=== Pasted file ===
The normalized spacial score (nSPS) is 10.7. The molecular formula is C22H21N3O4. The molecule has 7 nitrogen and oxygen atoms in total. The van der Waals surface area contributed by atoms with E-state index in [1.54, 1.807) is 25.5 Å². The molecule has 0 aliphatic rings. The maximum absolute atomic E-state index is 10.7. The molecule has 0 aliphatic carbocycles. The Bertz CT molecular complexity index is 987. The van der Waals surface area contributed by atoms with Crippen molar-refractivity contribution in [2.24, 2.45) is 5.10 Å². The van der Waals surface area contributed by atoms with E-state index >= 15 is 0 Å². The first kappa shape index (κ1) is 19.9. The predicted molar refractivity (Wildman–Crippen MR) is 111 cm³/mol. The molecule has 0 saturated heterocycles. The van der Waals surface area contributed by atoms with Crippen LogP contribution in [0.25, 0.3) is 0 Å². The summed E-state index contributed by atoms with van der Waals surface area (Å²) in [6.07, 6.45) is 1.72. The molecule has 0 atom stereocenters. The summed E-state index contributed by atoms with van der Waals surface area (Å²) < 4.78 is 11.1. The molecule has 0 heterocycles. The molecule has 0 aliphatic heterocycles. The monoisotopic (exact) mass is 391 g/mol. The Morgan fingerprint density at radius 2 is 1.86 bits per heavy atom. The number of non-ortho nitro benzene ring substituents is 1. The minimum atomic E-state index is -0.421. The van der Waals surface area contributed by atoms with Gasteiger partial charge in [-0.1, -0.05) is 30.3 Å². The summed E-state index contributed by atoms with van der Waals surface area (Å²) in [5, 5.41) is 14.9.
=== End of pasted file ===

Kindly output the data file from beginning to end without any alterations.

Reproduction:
The normalized spacial score (nSPS) is 10.7. The molecular formula is C22H21N3O4. The molecule has 7 nitrogen and oxygen atoms in total. The van der Waals surface area contributed by atoms with E-state index in [1.54, 1.807) is 25.5 Å². The molecule has 0 aliphatic rings. The maximum absolute atomic E-state index is 10.7. The molecule has 0 aliphatic carbocycles. The Bertz CT molecular complexity index is 987. The van der Waals surface area contributed by atoms with Crippen molar-refractivity contribution in [2.24, 2.45) is 5.10 Å². The van der Waals surface area contributed by atoms with E-state index >= 15 is 0 Å². The first kappa shape index (κ1) is 19.9. The predicted molar refractivity (Wildman–Crippen MR) is 111 cm³/mol. The molecule has 0 saturated heterocycles. The van der Waals surface area contributed by atoms with Crippen LogP contribution in [0.25, 0.3) is 0 Å². The summed E-state index contributed by atoms with van der Waals surface area (Å²) in [6.07, 6.45) is 1.72. The molecule has 0 atom stereocenters. The summed E-state index contributed by atoms with van der Waals surface area (Å²) < 4.78 is 11.1. The molecule has 0 heterocycles. The molecule has 0 aliphatic heterocycles. The monoisotopic (exact) mass is 391 g/mol. The Morgan fingerprint density at radius 2 is 1.86 bits per heavy atom. The number of non-ortho nitro benzene ring substituents is 1. The minimum atomic E-state index is -0.421. The van der Waals surface area contributed by atoms with Gasteiger partial charge in [-0.1, -0.05) is 30.3 Å². The summed E-state index contributed by atoms with van der Waals surface area (Å²) in [5, 5.41) is 14.9.